Another debated topic is where the name “tourtière” actually comes from. A common story is that it got its name from the dish used to bake the pie. Tourte means pie, and they were baked in a tourtière. Simple.

The other story is that this pie got its name from the type of birds that were commonly used to make the pie. ‘Tourte’ or tourte voyageuse is also the French name for a passenger pigeon. These birds used to be everywhere in eastern North America and very easy to catch, so they were cooked quite a lot — and apparently baked into pies. Unfortunately due to overhunting and deforestation passenger pigeons went extinct in 1914. 

So what makes a tourtière a tourtière and not a meat pie? That depends on who you ask. But something that does seem to hold true no matter what you put in it, a tourtière is not to be eaten alone. Not only would that be very hard to do (tourtières are hefty), it just isn’t right. Tourtière is meant to be eaten with friends and family in times of celebration.

Be sure to share on social media whatever you create and tag the Sidney Museum.

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Recipe adapted from Seasons & Suppers food blog.

This recipe will make two tourtières with extra pastry. If you only want to make one, simply half the filling recipe and freeze the leftover pastry wrapped in plastic wrap.



  • 2lb ground pork
  • 1 finely diced onion
  • 2 tsp salt
  • 1 tsp dry mustard
  • 1 tsp thyme
  • 1/2 tsp sage
  • 1/2 tsp allspice
  • 1/2 tsp cinnamon
  • pinch of cloves (optional)*
  • 1 cup water
  • crumbled crust from 4 or 5 slices of bread


  • 1 lb lard or shortening
  • 5 1/2 cups cake and pastry flour
  • 4 tbsp brown sugar
  • 1/2 tsp baking soda
  • 1 tsp salt
  • 1 egg
  • 1 tbsp white vinegar
  • Water

Egg wash

  • 1 egg
  • 1 tbsp water


  1. In a large bowl combine all the filling ingredients except bread crusts and mix well. Pour into a large saucepan and cook over medium heat, stirring constantly until meat is fully cooked. Do not brown the meat.
  2. Lower the heat and simmer uncovered for 30 minutes. 
  3. Add the crumbled bread crusts to the pan and stir until they are combined.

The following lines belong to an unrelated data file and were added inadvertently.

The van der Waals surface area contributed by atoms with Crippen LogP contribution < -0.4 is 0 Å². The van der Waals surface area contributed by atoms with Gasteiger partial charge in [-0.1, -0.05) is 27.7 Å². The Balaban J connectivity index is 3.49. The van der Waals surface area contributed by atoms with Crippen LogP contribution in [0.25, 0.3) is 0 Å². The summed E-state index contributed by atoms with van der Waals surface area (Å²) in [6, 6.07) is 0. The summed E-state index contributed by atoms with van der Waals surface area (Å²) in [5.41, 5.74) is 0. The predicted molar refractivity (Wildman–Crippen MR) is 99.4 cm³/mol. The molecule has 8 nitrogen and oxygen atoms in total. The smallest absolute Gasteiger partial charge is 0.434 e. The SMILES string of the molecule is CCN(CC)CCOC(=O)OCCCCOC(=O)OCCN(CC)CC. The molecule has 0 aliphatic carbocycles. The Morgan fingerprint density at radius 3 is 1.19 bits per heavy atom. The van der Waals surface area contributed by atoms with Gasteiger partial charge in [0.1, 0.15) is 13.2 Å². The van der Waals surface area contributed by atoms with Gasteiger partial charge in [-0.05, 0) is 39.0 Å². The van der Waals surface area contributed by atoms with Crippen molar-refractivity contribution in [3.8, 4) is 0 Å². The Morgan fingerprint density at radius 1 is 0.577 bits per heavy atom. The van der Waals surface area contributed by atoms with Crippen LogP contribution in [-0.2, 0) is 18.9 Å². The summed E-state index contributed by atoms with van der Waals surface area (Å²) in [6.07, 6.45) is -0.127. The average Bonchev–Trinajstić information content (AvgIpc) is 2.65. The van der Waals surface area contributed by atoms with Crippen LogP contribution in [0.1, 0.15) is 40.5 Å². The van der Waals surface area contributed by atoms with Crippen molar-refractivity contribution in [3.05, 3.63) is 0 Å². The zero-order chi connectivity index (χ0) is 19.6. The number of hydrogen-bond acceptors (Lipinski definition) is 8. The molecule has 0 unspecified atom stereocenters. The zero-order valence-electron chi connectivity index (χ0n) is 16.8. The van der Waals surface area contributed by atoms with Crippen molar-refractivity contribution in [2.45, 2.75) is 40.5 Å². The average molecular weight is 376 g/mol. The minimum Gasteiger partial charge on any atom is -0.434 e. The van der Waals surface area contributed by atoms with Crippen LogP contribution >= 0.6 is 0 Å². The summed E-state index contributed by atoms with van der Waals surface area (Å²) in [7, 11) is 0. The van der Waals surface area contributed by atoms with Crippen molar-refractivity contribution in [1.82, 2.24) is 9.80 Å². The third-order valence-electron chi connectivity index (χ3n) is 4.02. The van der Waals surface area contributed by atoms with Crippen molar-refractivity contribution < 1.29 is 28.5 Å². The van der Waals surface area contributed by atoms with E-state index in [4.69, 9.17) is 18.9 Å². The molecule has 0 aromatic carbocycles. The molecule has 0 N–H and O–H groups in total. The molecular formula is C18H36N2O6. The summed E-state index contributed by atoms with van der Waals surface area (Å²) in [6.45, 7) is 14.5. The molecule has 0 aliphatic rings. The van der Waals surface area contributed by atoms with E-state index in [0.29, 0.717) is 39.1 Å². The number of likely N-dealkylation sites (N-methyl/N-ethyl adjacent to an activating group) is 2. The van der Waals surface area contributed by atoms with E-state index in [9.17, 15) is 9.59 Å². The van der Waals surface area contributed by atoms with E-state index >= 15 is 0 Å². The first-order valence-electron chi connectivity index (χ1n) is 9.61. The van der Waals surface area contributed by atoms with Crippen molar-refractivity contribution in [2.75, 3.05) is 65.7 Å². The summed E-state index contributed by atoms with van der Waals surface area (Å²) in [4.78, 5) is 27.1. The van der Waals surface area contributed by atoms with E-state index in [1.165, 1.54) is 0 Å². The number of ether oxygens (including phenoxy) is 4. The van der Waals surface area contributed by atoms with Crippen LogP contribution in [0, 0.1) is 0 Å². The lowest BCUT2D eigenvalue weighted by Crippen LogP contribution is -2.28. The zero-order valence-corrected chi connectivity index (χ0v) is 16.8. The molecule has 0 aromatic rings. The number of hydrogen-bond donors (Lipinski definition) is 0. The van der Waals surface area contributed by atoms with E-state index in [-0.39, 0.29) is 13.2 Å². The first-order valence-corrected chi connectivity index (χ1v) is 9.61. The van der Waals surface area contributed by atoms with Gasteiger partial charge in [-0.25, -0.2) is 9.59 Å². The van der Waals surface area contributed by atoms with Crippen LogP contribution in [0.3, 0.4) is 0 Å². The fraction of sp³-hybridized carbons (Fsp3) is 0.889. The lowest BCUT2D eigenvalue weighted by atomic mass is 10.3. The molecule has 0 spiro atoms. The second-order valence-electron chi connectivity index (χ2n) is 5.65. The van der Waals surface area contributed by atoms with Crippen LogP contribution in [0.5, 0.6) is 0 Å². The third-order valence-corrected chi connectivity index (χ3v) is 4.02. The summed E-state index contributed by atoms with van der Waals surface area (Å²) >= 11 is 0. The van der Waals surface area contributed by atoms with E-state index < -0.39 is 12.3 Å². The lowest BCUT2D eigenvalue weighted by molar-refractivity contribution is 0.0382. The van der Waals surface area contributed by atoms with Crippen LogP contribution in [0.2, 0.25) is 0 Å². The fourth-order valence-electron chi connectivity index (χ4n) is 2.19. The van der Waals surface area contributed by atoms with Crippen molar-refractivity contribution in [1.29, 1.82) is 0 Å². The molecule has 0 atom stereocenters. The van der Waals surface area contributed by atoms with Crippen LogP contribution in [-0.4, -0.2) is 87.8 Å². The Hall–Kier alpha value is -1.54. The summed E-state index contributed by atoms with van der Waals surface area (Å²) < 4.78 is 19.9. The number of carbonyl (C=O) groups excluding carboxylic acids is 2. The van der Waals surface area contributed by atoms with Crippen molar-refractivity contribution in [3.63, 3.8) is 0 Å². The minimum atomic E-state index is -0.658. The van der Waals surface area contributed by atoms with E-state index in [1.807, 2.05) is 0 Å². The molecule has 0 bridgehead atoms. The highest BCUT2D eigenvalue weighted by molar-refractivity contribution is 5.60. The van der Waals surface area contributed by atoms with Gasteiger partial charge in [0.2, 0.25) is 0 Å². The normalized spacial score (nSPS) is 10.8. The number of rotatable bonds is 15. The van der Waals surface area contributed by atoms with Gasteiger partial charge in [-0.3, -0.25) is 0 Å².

4. Remove the filling from heat, transfer to a bowl and refrigerate, covered until ready to use. 
  5. Make the pastry. In a large bowl, combine the flour, sugar, baking soda and salt. 
  6. Using a pastry blender, or two butter knives, cut lard into the flour mixture until it is combined.
  7. In a one cup measuring cup, beat together the egg and vinegar, then add enough water until the entire mixture measures one cup.
  8. Gradually add liquid to the flour mixture, mixing as you go. Add just enough to make a moist dough. You will probably not need all the liquid.
  9. Divide the dough into four pieces, wrap in plastic wrap and refrigerate for at least an hour.
  10. Preheat oven to 400 degrees F
  11. On a well-floured surface roll out one of the dough portions into a circle large enough to cover a 9″ pie plate. Roll to your desired thickness, there will be plenty of dough.
  12. Place the dough in the bottom of the pie plate, being careful not to rip the pastry, and trim excess off the sides.
  13. Add 1/2 of the meat filling.
  14. Roll out another piece of pastry to cover the top of the pie. Place it on top, trip excess and using a fork or your fingers pinch the edges to seal the pastry.
  15. Repeat steps 11-14 to assemble a second pie.
  16. Combine an egg with tbsp of water and generously brush on top of the pies before baking. Cut a few slits in the top layer of pastry to allow steam to escape.
  17. Bake for 35-40 minutes, or until golden. If pastry is looking too brown, loosely cover with aluminum foil for the last 10-15 minutes.
  18. Enjoy!

*Feel free to adjust and add spices to your taste.